Use of DAC-Hours for Radiation Work Permit Suspension Guides and Validation of Respiratory Equipment Selection at the Savannah River Site

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Historically, the Savannah River Site, like many Department of Energy sites, has used some multiple of the expected Derived Air Concentration (DAC) of a radionuclide as a suspension guide for Radiological Work Permits (RWP) or validation of selected respiratory protection equipment. The term DAC expresses the concentration of a radionuclide in air, typically in mCi/cc. Even though the term DAC is derived from an intake of radioactivity (Annual Limit on Intake) that would result in defined estimated dose to a worker, knowing only the DAC value does not allow a worker's potential dose to be determined. Recently, the Savannah Rive ... continued below

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Hadlock, D.J. October 30, 2003.

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Historically, the Savannah River Site, like many Department of Energy sites, has used some multiple of the expected Derived Air Concentration (DAC) of a radionuclide as a suspension guide for Radiological Work Permits (RWP) or validation of selected respiratory protection equipment. The term DAC expresses the concentration of a radionuclide in air, typically in mCi/cc. Even though the term DAC is derived from an intake of radioactivity (Annual Limit on Intake) that would result in defined estimated dose to a worker, knowing only the DAC value does not allow a worker's potential dose to be determined. Recently, the Savannah Rive Site has converted to the use of DAC-hours for RWP suspension guides and respiratory equipment validation. The term DAC-hr takes into account not only the concentration of the radionuclide in air (DAC) but also the time the individual was exposed allowing an estimate of a worker's dose to be determined. The conversion to DAC-hrs resulted in four benefits to the radiation protection program without increasing the risk to workers; (1) consistency with the constant air monitor (CAM) alarm setpoint protocol; (2) consistency with Internal Dosimetry terminology; (3) an a priori determination of the potential risk to a worker; and (4) reduced complexity/error in field calculations. This paper outlines the justification for the conversion to DAC-hrs, the protocols used for field and count room calculations, and the implementation process utilized at the Savannah River Site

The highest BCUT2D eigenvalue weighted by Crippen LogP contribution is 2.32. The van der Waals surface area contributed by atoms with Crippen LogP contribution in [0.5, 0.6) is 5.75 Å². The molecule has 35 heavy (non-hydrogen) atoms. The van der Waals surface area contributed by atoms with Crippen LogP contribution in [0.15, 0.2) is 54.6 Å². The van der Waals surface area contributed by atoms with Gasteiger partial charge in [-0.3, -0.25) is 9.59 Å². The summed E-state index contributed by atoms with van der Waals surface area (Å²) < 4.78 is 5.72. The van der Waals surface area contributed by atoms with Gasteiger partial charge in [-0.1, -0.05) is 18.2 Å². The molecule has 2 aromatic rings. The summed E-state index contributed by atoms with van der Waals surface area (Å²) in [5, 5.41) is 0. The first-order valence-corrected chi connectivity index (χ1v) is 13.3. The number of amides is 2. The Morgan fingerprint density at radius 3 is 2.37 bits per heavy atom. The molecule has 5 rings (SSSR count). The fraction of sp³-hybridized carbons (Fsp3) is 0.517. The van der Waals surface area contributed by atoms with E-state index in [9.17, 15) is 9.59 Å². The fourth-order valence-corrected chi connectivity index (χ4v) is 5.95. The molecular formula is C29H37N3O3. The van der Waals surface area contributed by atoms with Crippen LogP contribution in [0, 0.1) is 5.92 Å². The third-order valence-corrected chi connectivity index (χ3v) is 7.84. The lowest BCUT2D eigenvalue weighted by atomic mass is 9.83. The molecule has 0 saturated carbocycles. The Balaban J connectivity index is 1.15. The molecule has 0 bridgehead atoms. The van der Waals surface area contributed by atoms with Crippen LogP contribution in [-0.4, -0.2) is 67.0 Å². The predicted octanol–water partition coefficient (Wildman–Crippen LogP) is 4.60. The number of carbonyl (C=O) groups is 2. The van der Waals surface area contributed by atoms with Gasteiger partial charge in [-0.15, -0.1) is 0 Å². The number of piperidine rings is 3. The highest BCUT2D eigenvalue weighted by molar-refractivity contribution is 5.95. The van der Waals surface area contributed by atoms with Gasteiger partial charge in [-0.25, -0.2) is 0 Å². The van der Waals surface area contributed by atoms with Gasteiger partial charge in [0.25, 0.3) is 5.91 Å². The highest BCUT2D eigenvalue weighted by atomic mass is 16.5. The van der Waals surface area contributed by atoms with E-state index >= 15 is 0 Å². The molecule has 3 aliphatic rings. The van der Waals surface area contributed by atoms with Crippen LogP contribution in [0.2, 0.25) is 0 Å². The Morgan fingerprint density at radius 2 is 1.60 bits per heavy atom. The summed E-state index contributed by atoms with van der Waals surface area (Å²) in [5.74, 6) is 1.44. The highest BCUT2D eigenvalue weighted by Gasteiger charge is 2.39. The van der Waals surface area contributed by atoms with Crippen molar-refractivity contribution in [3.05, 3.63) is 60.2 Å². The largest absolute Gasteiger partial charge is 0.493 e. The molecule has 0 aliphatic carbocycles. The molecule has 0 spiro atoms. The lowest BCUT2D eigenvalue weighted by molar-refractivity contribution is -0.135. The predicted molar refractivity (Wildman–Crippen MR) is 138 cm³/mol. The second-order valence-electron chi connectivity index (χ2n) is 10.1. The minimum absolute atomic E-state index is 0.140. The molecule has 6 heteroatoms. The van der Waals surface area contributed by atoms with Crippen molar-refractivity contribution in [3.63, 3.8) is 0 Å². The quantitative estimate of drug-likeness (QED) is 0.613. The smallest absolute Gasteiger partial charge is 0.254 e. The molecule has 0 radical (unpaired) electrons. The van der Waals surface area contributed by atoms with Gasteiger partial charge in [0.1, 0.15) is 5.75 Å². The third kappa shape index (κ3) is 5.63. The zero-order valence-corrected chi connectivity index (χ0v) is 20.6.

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  • Health Physics Society 04 Mid-Year Meeting, Augusta, GA (US), 02/09/2004--02/11/2004

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  • Report No.: WSRC-MS-2003-00660
  • Grant Number: AC09-96SR18500
  • Office of Scientific & Technical Information Report Number: 817233
  • Archival Resource Key: ark:/67531/metadc736616

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  • October 30, 2003

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  • Oct. 18, 2015, 6:40 p.m.

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  • May 5, 2016, 5:57 p.m.

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Hadlock, D.J. Use of DAC-Hours for Radiation Work Permit Suspension Guides and Validation of Respiratory Equipment Selection at the Savannah River Site, article, October 30, 2003; South Carolina. (digital.library.unt.edu/ark:/67531/metadc736616/: accessed September 23, 2017), University of North Texas Libraries, Digital Library, digital.library.unt.edu; crediting UNT Libraries Government Documents Department.